Six years ago I was staring at a lost boy.
No, not The Lost Boys. Though I do remember a time I was staring at them.
MY boy, Zion, was lost…inside of himself. The autism arrived early in his second year of life, and sent him into regression. He didn’t talk. He would throw tantrums when he needed things because he couldn’t communicate.
I could see him in there. And I knew there was a way to usher him out. Then we discovered ABA therapy.
And hence, discovered this sweet, funny and beautiful boy.
Now, truth be told, it has been pricey. We have made sacrifices. And there are days when I sit down to pay bills and start ripping my hair out by the handful, asking myself IS THIS REALLY WORTH IT??
Then days like Thursday happen.
We had started out on our long commute north, when Zion put his hand on my arm and said, “I go see Abby morning?”
I replied, “Ask me the right way, please.”
Zion pondered for a second and said, “Who is my therapist this morning?”
I smiled. “Abby,” I replied.
Zion thought for a few more minutes and asked, “Who is taking me home today?”
I replied, “Good job, Zion. Courtney is taking you home today.”
He squealed and said, “Good job, Zion! Mama take me out to breakfast?”
That made me laugh out loud. I said, “No buddy, you already ate breakfast.”
He was quiet for a moment. And then he said, “All done breakfast.”
I reached over and took his hand and said, “Who is my favorite boy?”
He replied, “Zion!”
Then just to see what he would say, I asked, “Who is your favorite mama?”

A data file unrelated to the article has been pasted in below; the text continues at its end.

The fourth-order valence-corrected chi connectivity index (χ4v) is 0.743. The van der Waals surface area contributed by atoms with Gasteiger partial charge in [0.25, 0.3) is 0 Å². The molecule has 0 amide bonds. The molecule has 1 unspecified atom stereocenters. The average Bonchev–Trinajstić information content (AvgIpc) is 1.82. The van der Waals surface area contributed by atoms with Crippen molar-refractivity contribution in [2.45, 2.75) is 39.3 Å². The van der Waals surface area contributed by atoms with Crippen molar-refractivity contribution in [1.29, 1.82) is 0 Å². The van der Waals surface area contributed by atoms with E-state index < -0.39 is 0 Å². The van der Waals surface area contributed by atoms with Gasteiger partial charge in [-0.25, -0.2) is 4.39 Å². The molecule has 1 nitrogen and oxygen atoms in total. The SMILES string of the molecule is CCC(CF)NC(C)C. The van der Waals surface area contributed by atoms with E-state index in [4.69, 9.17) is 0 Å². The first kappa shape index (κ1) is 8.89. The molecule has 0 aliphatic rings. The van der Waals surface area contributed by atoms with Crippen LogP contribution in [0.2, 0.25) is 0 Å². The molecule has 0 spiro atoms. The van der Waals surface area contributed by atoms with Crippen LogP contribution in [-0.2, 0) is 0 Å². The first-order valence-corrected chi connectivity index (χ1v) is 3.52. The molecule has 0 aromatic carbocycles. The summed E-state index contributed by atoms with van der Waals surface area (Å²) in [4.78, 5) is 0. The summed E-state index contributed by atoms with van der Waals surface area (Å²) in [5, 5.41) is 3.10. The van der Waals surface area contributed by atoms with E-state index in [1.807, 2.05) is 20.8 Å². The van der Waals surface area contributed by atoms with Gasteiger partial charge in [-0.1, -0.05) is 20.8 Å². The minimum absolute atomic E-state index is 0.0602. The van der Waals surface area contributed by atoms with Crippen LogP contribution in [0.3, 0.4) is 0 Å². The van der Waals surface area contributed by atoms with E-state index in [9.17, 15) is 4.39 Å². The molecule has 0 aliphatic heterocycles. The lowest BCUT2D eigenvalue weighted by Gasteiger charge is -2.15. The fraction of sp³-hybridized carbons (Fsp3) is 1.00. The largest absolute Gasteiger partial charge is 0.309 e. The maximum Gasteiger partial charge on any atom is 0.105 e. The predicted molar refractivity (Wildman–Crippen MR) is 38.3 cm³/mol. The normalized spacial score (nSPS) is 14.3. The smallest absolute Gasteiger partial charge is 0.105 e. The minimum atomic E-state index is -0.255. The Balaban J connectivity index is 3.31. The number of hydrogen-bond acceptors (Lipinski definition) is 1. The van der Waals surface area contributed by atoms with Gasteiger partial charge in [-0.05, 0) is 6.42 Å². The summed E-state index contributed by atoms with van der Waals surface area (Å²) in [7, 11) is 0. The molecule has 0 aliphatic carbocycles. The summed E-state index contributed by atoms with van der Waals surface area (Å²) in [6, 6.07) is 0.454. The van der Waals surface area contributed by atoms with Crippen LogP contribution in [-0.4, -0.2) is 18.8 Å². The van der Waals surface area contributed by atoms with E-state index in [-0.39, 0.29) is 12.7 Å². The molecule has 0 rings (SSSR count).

And without even hesitating he said “Angela.”
What the what?
I had to pull the car over to squeeze my kid.
Just six months ago, every question I asked Zion received a yes or no answer, even if it wasn’t a yes or no question.
ME: Zion, what do you want for dinner?
ME: Zion, where are your shoes?
Seriously. It was enough to give even the most patient person a tick.
Then Abby came into our lives. Abby is currently Zion’s morning ABA therapist, and Zion worships the ground she walks on. They clicked immediately. She reaches him through being active with him, because that is something he loves. She has utilized his love of running and jumping and being thrown into a ball pit, to teach him to speak in sentences.
He has to respond correctly to earn the active time.
Brilliant. Money well spent.
This month we celebrate six years of ABA therapy.
Is it expensive? Is it inconvenient? Do I love driving over 25,000 miles a year?
Yes, yes and nooooooooooo.
But is it worth it?
My goodness. I could never begin to calculate the worth.
But let’s try.
ABA therapy (Applied Behavior Analysis) is used to teach children with autism. It is the same type of therapy used to train dolphins.
Zion has his own therapist, all day every day.
That’s 1 on 1 interaction.
Yet insurance companies are paying less and less for these therapies. And making it near impossible for families of children with autism to survive.
As a matter of fact, I just received a notice yesterday that Zion’s current secondary insurance policy is being cancelled at the end of this year.
Looking back at the amounts that have been billed to my laundry list of insurance companies, the total amount billed to these companies over a six-year period is OVER A MILLION DOLLARS.
Wrap your brain around that.
One. Million. Dollars.
It’s no wonder insurance companies are choosing to bail. And it’s also apparent why so many families choose to keep their child in a special education setting, no matter how inappropriate it may be for the child’s well being.
I propose a bailout. A bailout for families of children with any special needs. Instead of a bailout for banks and corporations and other rich pricks, let’s lighten the load for families everywhere who are being buried in debt to help their kids.
Just a thought.
Every day I hand over one of the two most precious people in my life to ABA therapists for 8 hours. I don’t always know what they do. But I do see the growth they are creating.
Zion is both literally and figuratively my million dollar baby.
And he’s worth it.